Though he's been active as a musician, composer and instrument/installation builder for 35 years, this is Max Eastley's first solo set, a compendium of recordings of his minimal sound-making devices. Beautifully packaged, with many fine photographs of his installations in situ, the discs are sequenced into short suites, with the sounds of one installation blending into the next. The only thing better would be films of these contraptions in operation. The recordings may bring up questions of what music is, what it may be for, and why would anyone take the time to build these things, let alone spend time listening to them. Answers can be found in this catalogue.
The sound makers themselves are all deceptively simple, some looking a bit like colorful children's toys while others resemble an odd welding of low-tech machinery to groups of natural objects. So what do these strange gatherings of wood, wire, paper, metal, stone and electricity sound like? Some sound uncannily like nature, birdsong or a babbling brook. Insects. Rising and falling wind-assisted whistling. It's all beautiful stuff, and excellently recorded, especially given the age of some of the recordings.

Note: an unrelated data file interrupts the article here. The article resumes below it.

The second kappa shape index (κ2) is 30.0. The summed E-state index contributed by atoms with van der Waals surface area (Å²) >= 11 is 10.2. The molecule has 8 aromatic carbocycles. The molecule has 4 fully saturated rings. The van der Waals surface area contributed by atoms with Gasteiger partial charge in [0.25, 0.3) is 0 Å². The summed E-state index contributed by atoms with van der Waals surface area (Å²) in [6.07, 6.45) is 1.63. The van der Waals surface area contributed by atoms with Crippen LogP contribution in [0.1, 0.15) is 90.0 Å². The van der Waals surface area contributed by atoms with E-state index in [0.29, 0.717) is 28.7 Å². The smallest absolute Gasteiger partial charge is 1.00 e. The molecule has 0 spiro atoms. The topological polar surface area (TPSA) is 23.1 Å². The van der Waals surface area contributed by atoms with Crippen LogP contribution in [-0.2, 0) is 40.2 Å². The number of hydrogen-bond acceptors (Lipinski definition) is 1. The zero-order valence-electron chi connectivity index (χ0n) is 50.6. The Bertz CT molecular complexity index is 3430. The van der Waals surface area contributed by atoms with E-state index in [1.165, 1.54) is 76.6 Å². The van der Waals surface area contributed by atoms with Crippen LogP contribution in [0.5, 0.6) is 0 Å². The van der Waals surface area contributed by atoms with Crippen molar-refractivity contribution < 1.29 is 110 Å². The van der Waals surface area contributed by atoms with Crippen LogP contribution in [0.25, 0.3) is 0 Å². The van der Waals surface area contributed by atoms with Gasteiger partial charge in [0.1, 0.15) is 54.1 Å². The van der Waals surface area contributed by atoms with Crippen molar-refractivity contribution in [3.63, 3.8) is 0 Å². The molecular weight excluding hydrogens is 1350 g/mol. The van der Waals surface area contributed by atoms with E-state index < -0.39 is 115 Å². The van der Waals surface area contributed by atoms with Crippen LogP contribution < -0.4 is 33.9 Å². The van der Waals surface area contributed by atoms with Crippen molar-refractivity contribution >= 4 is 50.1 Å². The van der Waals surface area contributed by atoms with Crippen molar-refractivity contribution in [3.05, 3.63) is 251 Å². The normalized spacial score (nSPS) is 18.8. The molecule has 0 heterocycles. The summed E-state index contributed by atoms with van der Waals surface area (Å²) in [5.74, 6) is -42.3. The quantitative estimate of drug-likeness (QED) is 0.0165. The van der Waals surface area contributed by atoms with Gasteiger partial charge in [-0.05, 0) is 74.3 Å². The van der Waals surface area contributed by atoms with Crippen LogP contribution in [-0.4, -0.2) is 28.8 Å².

"Motors and Metal Rods" sounds like a randomly played zither or harmonium, which fades after a few minutes to give way to "Aerophones 3", an excited flock of seagulls, overtaken by "Serpentine Gallery Installation", a droning buzz with wooden notes which stop and start. "Installation for the film Clocks of the Midnight Hours" has more wooden notes with metallic chimes. "Stone Circle1" starts with a droning airplane, followed by sounds of dragging and hollow ringing. Some of the sounds are repeated in different contexts/spaces, attaching new overtones and resonances to devices previously heard. "Motors and Metal Rods 2" has some nice bass rumbling and a lot more overtone build up. It's nice to put one of these discs in the player and just let it repeat all afternoon. I do find myself wishing that some of the tracks went on longer, especially disc 1's "Centriphone- amplified and filtered", rising and falling harmonics that shimmer aurally.
The tracks are all notated with dates and places of recording, and a handy list connects each photo to it's respective recording. We are lucky to have such a document. And while you may think that two discs worth of this kind of thing is a lot to sit through, believe me, you'll want more when it's over.
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